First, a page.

In Nelson Hernandez's interesting story on privies [Metro, Nov. 17], environmental scientist Kent Mountford is quoted as saying, "The dirty secret there [at the Chesapeake Bay Foundation's Education Center] is that the staff . . . uses real toilets, and guests use the composting [toilet]."
Mountford, who is familiar with our centers and our headquarters at the Philip Merrill Environmental Center in Annapolis, speaks from experience. But what he is quoted as saying is inaccurate and paints a misleading picture. The Chesapeake Bay Foundation owns five education centers and one headquarters building; three of them have only composting toilets, two have both conventional and composting, and one has only conventional. Here is the poop on each.
The CBF's headquarters building in Annapolis, where 90 staff members work, has nothing but composting toilets. Believe me, we use them, as do all those who visit and attend conferences there. The Meredith Creek Center in Maryland and Virginia's Fox Island Center have only composting toilets. Both are among the CBF's oldest centers.
The Karen Noonan Environmental Center on Maryland's Eastern Shore has both flush toilets and composting toilets. The house where the center manager lives, built in the early 20th century, has a conventional john. Because of design limitations the CBF could not retrofit a composting toilet, so it installed among the first aerobic-anaerobic de-nitrifying septic systems in Maryland. The education center itself has only composting toilets. All the center's guests and the staff use those.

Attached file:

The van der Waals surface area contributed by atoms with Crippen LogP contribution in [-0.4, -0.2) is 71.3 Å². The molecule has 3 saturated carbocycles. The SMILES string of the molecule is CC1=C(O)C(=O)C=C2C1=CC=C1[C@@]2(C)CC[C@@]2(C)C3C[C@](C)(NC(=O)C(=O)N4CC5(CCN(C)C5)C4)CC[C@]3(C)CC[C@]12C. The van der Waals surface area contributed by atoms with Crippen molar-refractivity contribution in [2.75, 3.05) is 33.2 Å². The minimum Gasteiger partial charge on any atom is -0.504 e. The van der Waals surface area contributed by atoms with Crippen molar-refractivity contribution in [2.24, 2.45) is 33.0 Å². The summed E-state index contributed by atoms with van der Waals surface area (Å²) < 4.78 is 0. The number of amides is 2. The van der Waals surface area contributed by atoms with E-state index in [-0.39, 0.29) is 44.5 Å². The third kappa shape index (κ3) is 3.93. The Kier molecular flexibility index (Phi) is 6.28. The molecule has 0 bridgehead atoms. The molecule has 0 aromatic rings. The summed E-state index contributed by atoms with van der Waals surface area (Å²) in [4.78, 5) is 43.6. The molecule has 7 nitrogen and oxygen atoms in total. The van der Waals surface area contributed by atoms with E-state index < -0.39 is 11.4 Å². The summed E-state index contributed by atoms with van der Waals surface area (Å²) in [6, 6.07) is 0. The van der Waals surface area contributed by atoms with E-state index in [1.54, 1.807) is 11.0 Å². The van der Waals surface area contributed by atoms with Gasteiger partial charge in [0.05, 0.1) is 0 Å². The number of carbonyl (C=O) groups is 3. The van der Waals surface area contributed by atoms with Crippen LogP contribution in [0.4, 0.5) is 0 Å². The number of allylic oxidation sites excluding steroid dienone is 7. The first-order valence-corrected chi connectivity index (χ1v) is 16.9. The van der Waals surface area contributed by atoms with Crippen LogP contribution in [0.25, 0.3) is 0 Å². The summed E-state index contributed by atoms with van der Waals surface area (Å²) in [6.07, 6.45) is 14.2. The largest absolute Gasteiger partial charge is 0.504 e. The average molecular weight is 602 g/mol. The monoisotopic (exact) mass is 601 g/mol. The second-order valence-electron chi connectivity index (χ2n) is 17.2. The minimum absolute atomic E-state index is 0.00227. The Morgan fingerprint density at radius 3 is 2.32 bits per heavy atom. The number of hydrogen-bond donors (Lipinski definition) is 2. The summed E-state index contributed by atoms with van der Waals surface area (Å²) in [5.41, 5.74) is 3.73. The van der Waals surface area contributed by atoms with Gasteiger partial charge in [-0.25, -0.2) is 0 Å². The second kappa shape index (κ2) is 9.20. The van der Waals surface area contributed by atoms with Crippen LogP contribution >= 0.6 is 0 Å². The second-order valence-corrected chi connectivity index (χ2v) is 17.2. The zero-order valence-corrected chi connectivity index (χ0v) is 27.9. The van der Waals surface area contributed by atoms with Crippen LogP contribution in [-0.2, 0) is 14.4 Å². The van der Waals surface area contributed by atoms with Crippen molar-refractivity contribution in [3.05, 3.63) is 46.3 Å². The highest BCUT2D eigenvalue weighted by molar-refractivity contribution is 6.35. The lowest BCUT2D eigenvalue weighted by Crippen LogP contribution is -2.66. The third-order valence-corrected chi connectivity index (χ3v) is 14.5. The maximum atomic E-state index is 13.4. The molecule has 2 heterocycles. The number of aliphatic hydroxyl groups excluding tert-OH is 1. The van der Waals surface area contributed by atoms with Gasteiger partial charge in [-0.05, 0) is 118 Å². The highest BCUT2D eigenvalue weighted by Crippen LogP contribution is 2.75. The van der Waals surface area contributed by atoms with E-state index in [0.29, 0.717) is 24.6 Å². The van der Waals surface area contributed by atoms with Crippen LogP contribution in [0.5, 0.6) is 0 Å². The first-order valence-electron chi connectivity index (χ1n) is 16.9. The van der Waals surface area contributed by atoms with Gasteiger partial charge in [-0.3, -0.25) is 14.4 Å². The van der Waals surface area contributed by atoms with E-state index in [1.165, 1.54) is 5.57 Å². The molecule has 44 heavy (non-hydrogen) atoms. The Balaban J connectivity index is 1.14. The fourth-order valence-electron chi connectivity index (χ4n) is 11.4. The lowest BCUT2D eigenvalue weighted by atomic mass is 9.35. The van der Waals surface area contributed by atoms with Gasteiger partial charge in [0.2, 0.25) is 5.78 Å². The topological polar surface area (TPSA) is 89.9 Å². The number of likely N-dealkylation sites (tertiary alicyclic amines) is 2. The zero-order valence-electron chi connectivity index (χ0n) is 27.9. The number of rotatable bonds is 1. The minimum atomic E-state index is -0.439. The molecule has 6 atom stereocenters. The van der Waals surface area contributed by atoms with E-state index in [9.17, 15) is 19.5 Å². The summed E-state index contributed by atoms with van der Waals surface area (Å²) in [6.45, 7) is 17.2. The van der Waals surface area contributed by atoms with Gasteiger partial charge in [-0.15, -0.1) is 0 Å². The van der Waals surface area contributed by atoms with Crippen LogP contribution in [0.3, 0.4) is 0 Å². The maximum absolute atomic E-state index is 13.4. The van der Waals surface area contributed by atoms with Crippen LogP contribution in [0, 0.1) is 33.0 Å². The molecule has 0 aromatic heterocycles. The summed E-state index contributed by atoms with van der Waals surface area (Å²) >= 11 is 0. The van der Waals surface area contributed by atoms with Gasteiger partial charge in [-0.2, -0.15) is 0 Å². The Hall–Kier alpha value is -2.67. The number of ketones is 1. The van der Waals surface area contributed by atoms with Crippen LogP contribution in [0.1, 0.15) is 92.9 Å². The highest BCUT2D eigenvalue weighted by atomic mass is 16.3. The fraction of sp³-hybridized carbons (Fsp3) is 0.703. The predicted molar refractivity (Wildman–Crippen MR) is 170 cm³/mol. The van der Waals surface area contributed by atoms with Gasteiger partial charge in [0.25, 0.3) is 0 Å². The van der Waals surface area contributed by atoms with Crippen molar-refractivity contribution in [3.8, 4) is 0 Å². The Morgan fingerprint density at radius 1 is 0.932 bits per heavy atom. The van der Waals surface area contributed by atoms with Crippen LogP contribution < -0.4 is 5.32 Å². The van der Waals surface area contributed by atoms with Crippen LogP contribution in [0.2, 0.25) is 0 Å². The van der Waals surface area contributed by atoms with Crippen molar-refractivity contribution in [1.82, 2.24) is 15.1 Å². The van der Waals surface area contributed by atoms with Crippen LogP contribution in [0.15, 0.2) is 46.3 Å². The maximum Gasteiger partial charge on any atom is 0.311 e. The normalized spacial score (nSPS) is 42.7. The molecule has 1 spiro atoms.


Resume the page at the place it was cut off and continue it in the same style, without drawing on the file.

At Port Isobel Island, near Tangier, Va., the William Baker Environmental Center and the dormitory, both remodeled by the CBF, have only composting toilets. The program manager and most of the visiting school students and conference participants live in the dormitory and use the composting toilets there. Four other buildings have the necessary facilities; all of them built before the CBF owned the property. A Wisconsin sand mound septic system, one of the first in Virginia, treats their wastewater.
At Smith Island, the CBF's two education center houses are in the middle of the village of Tylerton, Md. Neither could be retrofitted with composting toilets and both are hooked up to the town's sewage treatment system. There, staff, students and visitors alike use the flushable invention of Thomas Crapper.
My point is this: The CBF doesn't have a "dirty secret" when it comes to its temples of ease. They are clean and very public.
-- Michael L. Shultz
The writer is vice president for public affairs at the Chesapeake Bay Foundation.